AMESBURY — The divisive local meals tax proposal narrowly passed at last night’s City Council meeting, with councilors approving the measure in a 5 to 4 vote.
As a result, Amesbury restaurants will soon begin charging an additional 0.75 percent tax on top of the state’s 6.25 percent sales tax, or roughly 38 cents on a $50 tab. The new local meals tax will take effect on July 1.
Councilors Christian Scorzoni, Bob Lavoie, Robert Gilday, Anne Ferguson and Allen Neale voted in favor of the proposal, while Donna McClure, Joseph McMilleon, Jim Kelcourse and Derek Kimball voted against it.
As part of the bill, a new stabilization fund specifically for sidewalk repair will also be established. Scorzoni, the bill’s primary sponsor, said he estimates the local meals tax will generate roughly $200,000 in revenue annually, and his intention is for that money to be used for a specific purpose like sidewalk repair so those funds don’t need to keep coming out of free cash — unspent tax funds — or property taxes.
“What I want to do is establish a permanent funding source that could be applied toward the sidewalks, enabling continued improvement year to year,” Scorzoni said.
Much of the discussion that followed revolved around the benefits of having a new revenue source separate from property taxes compared to the drawbacks of having an additional tax when Amesbury residents already feel over overtaxed.
The point was also raised that the revenue would have to go into the city’s general fund first and would need to be appropriated to the new stabilization account separately, meaning there would be no guarantee that the revenue would be used for its stated purpose if future mayors and city councils choose to do things differently.
The tipping point in the discussion proved to be Neale, who voted “present” during the initial Finance Committee discussion but ultimately came around in support of the bill.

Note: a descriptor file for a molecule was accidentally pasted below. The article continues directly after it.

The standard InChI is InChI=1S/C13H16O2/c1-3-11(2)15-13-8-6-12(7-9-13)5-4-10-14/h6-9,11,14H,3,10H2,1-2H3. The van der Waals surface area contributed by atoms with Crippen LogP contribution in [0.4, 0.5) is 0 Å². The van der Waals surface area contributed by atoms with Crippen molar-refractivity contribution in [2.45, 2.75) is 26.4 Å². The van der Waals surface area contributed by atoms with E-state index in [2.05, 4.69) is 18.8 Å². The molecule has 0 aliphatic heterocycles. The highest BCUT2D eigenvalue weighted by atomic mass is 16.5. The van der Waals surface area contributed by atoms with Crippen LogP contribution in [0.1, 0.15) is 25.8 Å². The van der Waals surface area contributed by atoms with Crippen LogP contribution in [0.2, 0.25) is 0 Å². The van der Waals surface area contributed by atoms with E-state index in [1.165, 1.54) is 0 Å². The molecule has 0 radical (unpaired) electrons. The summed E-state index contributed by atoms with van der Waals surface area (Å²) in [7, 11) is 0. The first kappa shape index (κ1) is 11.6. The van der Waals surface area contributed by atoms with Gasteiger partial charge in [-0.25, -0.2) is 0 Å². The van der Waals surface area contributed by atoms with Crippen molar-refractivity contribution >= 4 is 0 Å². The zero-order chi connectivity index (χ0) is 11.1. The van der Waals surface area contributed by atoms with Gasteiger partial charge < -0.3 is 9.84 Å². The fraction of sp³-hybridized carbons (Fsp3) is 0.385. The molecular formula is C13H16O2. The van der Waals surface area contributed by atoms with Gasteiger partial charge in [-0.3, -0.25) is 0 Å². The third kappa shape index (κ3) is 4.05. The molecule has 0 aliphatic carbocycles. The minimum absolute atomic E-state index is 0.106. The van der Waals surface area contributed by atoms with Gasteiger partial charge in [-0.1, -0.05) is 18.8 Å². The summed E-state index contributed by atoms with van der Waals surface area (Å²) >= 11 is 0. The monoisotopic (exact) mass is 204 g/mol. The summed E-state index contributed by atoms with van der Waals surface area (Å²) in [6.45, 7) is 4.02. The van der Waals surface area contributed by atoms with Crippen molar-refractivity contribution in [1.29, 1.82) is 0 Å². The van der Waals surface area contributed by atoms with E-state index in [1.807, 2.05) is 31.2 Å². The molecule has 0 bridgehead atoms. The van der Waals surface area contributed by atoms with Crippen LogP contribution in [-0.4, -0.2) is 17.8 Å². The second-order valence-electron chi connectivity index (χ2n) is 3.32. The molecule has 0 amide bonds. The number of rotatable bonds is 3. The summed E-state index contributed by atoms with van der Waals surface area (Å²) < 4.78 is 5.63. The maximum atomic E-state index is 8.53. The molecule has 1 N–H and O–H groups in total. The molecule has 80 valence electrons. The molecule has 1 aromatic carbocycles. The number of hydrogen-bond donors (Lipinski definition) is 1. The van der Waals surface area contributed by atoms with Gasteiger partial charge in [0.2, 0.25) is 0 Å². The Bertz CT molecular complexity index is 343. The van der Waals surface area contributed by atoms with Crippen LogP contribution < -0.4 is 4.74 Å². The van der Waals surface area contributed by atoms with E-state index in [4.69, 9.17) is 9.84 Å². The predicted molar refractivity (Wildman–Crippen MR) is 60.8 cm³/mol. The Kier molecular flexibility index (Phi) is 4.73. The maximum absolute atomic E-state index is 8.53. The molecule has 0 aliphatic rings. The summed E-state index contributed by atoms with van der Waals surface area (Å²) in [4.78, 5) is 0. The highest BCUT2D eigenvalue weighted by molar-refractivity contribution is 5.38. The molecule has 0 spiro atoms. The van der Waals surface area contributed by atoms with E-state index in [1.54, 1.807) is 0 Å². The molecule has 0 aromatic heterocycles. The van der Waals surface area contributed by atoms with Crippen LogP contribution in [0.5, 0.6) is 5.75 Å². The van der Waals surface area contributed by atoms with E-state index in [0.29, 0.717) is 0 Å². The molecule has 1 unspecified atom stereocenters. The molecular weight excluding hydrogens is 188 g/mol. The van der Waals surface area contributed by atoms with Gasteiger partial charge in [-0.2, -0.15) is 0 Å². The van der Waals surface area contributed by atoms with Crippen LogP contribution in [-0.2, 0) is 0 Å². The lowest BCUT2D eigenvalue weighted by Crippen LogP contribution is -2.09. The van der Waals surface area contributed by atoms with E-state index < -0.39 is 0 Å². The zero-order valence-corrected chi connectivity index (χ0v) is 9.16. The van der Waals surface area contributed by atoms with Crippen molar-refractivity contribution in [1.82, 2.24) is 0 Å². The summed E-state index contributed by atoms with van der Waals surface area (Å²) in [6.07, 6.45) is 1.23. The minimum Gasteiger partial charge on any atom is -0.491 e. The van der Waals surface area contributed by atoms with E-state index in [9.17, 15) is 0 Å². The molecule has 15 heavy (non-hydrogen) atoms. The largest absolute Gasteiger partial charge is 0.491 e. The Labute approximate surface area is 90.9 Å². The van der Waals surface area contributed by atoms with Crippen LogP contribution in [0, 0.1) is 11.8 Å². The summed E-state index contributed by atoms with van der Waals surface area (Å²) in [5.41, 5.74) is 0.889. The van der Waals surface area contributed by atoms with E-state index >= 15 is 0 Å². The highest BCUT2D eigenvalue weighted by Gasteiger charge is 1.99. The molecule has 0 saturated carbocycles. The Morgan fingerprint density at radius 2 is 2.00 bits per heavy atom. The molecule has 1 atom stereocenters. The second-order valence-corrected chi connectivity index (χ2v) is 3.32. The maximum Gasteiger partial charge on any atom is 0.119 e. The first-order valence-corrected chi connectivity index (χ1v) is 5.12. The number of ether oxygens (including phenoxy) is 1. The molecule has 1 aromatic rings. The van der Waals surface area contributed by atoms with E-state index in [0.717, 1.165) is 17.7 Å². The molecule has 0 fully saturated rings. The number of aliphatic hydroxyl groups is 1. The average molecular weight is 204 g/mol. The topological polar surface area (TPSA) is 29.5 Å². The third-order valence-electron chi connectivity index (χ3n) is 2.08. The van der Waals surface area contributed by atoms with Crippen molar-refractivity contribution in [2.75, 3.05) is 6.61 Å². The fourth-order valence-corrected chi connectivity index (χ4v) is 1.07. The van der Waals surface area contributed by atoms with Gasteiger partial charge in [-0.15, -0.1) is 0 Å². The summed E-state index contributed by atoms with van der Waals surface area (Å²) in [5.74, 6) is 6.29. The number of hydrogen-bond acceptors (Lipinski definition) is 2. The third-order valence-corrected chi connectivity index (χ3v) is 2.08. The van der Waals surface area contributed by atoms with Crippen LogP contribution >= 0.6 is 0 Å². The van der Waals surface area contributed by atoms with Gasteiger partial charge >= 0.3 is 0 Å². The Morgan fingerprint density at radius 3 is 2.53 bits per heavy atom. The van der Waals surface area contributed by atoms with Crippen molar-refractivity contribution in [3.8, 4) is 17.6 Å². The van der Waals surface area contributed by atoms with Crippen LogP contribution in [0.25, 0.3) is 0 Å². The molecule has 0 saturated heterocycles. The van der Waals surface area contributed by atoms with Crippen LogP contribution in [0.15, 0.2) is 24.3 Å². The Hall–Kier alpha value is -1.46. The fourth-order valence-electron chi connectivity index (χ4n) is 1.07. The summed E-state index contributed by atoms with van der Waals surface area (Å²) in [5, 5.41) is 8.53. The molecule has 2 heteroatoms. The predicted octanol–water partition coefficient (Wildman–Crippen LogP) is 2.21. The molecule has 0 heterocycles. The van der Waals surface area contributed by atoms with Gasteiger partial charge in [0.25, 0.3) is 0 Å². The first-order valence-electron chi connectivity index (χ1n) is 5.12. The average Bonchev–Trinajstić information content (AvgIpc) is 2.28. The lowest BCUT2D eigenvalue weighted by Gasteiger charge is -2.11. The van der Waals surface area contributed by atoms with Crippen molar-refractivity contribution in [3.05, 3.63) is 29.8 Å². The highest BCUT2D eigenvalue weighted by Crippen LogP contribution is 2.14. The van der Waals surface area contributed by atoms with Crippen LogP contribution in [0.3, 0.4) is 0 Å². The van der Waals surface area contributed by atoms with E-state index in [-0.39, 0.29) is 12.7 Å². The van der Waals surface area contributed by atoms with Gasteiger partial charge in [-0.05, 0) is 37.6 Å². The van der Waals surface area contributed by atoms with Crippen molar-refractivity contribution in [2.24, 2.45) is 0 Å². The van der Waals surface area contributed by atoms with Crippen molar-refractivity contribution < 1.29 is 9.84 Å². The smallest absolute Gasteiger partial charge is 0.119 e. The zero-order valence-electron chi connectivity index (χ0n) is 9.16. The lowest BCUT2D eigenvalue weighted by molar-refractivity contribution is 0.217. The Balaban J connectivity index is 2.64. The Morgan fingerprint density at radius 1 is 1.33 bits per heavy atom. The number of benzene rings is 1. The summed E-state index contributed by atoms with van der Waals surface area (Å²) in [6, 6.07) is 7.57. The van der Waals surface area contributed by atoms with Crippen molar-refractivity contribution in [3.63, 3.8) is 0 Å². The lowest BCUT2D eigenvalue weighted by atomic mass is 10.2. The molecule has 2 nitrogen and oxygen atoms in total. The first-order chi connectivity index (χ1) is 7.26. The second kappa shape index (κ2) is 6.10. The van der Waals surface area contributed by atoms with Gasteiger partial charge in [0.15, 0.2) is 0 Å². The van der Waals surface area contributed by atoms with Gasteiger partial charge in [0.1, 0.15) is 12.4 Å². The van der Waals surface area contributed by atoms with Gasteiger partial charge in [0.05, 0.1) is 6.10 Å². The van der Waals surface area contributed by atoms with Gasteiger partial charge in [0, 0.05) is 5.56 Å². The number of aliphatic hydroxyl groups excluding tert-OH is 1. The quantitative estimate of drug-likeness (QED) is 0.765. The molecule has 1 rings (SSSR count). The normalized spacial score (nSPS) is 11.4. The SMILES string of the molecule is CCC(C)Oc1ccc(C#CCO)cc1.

Neale said he initially voted in that manner to buy himself some time to do his homework, and he came to support the bill after Department of Public Works Director Rob Desmarais told him how much money it would take to repair all the roads and sidewalks in Amesbury that need fixing.
Neale said his view was that Amesbury should be taking advantage of every possible revenue stream separate from property taxes to help tackle that problem, particularly one that targets discretionary spending while drawing money from non-Amesbury residents as well. He added that he doesn’t believe a 75-cent tax on a $100 bill would stop anybody from going out to eat in the city.
“I’m for getting as much money from other people to help us, I’m for a less aggressive tax, and I’m for trying to get a handle on our $50 million problem,” Neale said.
For some of the councilors who opposed the measure, the idea that the new tax would “only” add a few cents to most bills didn’t make any difference. They argued that Amesbury residents are overtaxed, and the council shouldn’t be approving any additional taxes, even small ones.
“I look at Amesbury in a similar way that many of us do in that it’s a community where many of us have grown up here, so it’s not very uppity,” Kimball said. “I know it’s only 75 cents on a $100 bill, but principally it doesn’t sit well for me.”
Regardless, by approving the measure, Amesbury becomes the 18th community in Essex County to adopt the local meals tax, joining Newburyport, Haverhill, Ipswich and others. The new tax will also remain lower than the 9 percent state meals tax that New Hampshire charges, meaning Amesbury restaurants will retain a competitive advantage over establishments in Seabrook and Hampton.